Just days after actress Lori Loughlin was indicted in a national college admissions cheating scandal, the University of Southern California, where Loughlin’s daughter Olivia Jade is a student, released a statement saying the school is investigating students tied to the case.
The future for Olivia Jade, a 19-year-old YouTube influencer who notably made a video saying she doesn’t care about school, currently rests in the hands of USC officials.
“I don’t know how much of school I’m going to attend, but I’m going to go in and talk to my deans and everyone and hope that I can try to balance it all,” she said in a 2018 YouTube video. “But I do want the experience of game days, partying — I don’t really care about school, as you guys all know."
In a statement released Wednesday, the university said each student connected to the scam is under review.
“We are going to conduct a case-by-case review for current students and graduates that may be connected to the scheme alleged by the government,” the university said in an email to the New York Daily News. “We will make informed, appropriate decisions once those reviews have been completed.”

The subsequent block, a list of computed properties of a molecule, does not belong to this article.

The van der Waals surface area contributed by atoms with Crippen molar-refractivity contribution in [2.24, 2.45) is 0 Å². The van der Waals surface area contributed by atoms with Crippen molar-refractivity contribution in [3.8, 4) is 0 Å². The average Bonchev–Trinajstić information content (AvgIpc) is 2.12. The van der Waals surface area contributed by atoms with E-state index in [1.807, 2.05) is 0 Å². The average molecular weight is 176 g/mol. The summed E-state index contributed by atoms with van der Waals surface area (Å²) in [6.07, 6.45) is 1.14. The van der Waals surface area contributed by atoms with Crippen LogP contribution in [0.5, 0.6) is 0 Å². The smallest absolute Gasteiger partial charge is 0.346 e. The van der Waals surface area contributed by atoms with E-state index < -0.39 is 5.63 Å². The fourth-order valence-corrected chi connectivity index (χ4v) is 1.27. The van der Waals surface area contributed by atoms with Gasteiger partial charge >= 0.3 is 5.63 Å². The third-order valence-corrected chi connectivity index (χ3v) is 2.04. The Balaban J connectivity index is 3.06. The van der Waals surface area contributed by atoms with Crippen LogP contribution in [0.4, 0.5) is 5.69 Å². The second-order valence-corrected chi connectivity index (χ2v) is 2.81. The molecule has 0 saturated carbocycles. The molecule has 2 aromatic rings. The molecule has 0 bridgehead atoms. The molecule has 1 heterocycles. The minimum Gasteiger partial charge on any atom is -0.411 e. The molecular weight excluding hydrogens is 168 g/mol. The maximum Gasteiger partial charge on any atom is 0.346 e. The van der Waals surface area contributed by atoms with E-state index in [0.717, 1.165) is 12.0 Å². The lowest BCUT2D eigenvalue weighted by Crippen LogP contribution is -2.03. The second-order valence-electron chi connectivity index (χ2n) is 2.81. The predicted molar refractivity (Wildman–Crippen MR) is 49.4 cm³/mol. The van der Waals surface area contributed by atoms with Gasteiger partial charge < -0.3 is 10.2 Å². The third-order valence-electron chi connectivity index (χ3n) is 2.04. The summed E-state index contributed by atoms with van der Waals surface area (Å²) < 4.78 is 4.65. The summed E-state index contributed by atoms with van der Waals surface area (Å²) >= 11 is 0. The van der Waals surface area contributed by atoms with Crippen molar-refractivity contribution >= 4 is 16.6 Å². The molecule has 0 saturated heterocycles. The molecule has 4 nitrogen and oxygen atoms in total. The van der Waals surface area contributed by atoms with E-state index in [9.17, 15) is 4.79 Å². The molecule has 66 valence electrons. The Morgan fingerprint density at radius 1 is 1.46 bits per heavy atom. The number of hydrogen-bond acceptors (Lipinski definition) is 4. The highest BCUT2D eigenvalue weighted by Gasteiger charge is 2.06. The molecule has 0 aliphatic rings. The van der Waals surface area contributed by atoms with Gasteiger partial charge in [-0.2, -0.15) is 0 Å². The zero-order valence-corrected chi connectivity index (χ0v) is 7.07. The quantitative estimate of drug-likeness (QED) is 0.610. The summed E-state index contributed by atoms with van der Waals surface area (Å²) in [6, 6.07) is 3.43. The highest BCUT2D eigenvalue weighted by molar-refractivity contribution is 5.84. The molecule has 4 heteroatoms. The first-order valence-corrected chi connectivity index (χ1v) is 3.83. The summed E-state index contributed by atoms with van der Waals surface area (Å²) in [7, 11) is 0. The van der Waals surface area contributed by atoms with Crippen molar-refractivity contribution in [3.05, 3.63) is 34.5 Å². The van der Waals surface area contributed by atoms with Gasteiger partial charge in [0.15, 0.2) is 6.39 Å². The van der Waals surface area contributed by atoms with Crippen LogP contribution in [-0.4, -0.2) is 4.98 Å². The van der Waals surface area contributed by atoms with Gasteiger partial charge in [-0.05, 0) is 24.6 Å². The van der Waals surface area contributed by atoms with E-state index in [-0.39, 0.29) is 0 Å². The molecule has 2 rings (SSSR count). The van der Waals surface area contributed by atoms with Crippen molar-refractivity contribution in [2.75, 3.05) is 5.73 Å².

The statement also pointed out that some of the students involved “may have been minors at the time of their application process.”
The university has not revealed whether the student’s age would keep them from being expelled from campus.
Additionally, all current USC applicants who are connected to the scheme will be denied admission, the statement read.
Wake Forest University only had one student connected to the scandal. Based on a preliminary investigation, Wake Forest officials believe the student will not face expulsion.
“We have no reason to believe the student was aware of the alleged financial transaction,” Wake Forest President Nathan Hatch said Wednesday in a statement, as reported by the Daily News.
As of right now, no students are facing charges in connection with the case. While parents and coaches have been charged in the case, officials believe many of the students were unaware of the actions their parents took to guarantee their admission.
A spokesman for Yale University, which also had one student who's implicated, said in a statement that the school “may take further actions.”
Once news of the scandal broke, USC fired Donna Heinel, the senior associate athletic director, and polo coach Jovan Vavic for their involvement in the scam, according to a press release.
USC spokesperson Eddie North-Hager told BuzzFeed News that the school will redirect the money associated with the scheme into scholarships for underprivileged students.
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